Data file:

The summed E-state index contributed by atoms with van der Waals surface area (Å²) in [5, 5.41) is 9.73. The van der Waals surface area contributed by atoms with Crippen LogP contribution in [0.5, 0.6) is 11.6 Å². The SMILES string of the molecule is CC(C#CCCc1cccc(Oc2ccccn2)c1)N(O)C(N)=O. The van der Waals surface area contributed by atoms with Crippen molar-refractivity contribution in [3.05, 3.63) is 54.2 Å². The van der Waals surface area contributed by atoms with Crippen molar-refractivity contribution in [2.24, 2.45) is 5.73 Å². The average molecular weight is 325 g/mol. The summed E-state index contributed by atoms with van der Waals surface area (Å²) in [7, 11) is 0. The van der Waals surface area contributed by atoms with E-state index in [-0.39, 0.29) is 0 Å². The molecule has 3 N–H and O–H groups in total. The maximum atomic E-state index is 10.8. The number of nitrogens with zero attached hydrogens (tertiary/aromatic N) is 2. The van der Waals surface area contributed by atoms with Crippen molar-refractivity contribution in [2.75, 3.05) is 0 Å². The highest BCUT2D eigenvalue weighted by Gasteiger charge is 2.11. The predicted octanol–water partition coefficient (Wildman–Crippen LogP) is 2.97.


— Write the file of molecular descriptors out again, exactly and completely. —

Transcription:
The summed E-state index contributed by atoms with van der Waals surface area (Å²) in [5, 5.41) is 9.73. The van der Waals surface area contributed by atoms with Crippen LogP contribution in [0.5, 0.6) is 11.6 Å². The SMILES string of the molecule is CC(C#CCCc1cccc(Oc2ccccn2)c1)N(O)C(N)=O. The van der Waals surface area contributed by atoms with Crippen molar-refractivity contribution in [3.05, 3.63) is 54.2 Å². The van der Waals surface area contributed by atoms with Crippen molar-refractivity contribution in [2.24, 2.45) is 5.73 Å². The average molecular weight is 325 g/mol. The summed E-state index contributed by atoms with van der Waals surface area (Å²) in [7, 11) is 0. The van der Waals surface area contributed by atoms with E-state index in [-0.39, 0.29) is 0 Å². The molecule has 3 N–H and O–H groups in total. The maximum atomic E-state index is 10.8. The number of nitrogens with zero attached hydrogens (tertiary/aromatic N) is 2. The van der Waals surface area contributed by atoms with Crippen molar-refractivity contribution in [2.75, 3.05) is 0 Å². The highest BCUT2D eigenvalue weighted by Gasteiger charge is 2.11. The predicted octanol–water partition coefficient (Wildman–Crippen LogP) is 2.97.